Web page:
By Show and Tell
By Bree Davies
By Bree Davies
By Cory Casciato
By Emilie Johnson
By Robin Edwards
By Bree Davis
By Josiah M. Hesse
As is standard practice at the DAM, the exhibit was not arranged chronologically, but more instinctively. I understand the logic — Houdon's "Diana the Huntress," from 1790, is the only large sculpture, so it makes some sense to put it up front, even if it comes mid-career for Houdon. On the other hand, this method prevents viewers from understanding his artistic development. When I made this complaint while walking through the show, Scherf, who was not responsible for the installation, pointed out that Houdon's style changed little over the decades, and his work of the late eighteenth century looks very much like his work of the early nineteenth.
Scherf considers "Diana," which has never before been seen overseas, to be Houdon's most important piece. It is made of bronze and depicts a nude young woman holding a bow in one hand and an arrow in the other. In addition to being beautiful, it is an engineering triumph, as the very heavy piece is balanced on its round base at only one small point, the ball of Diana's foot.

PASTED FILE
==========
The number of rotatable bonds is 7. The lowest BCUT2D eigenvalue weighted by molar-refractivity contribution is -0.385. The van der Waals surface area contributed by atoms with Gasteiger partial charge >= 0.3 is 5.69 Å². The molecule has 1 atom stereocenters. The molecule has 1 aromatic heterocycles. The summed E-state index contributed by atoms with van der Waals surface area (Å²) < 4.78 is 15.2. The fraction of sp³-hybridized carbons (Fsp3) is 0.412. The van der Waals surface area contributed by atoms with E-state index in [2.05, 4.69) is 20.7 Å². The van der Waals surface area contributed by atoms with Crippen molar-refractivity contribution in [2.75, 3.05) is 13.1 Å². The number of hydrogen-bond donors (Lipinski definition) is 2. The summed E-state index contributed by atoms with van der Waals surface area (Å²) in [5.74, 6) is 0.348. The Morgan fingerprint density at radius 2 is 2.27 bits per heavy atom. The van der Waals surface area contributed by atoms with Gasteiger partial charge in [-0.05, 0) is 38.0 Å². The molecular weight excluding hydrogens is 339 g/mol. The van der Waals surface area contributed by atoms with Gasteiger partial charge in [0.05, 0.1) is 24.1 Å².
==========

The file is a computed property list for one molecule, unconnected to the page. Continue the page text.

"Diana" is life-sized, a characteristic shared with the signature portrait busts, made of marble, terra cotta or bronze, that dominate this show as well as Houdon's career. Houdon was too déclassé to get royal commissions, but he did get commissions from many intellectuals of the day, including Jean-Jacques Rousseau and Voltaire.
Interestingly, a prominent out-of-towner in Paris, Benjamin Franklin, an emissary to the French court for the brand-new United States, also sat for Houdon. The two became friends and sailed for America in 1785. This led to Houdon's executing busts of George Washington and other American figures.
Back in Paris, Houdon survived the French Revolution, probably because of his lack of royal patrons, but in a twist of fate, he ultimately became a favorite of Napoleon's and executed busts of the emperor. Houdon died in 1828.
The most incredible thing about the Houdon sculptures is the staggeringly fine quality of the craftsmanship. He really knew what he was doing whether carving marble, modeling terra cotta or casting bronze. Another remarkable thing is his incredible naturalism, which he achieved through an elaborate process that involved taking life masks from his sitters, as well as taking careful measurements so that he could replicate their likeness with a tremendous sense of precision.
The Denver Art Museum seems to have something for everyone right now. In addition to Houdon From the Louvre, there's a Western show, In Contemporary Rhythm; a modernist exhibit, Clyfford Still Unveiled; and a contemporary one, Daniel Richter: A Major Survey. But all of them close in a matter of weeks, so this pretty much represents your last chance to see them before they're all crated up and shipped back home.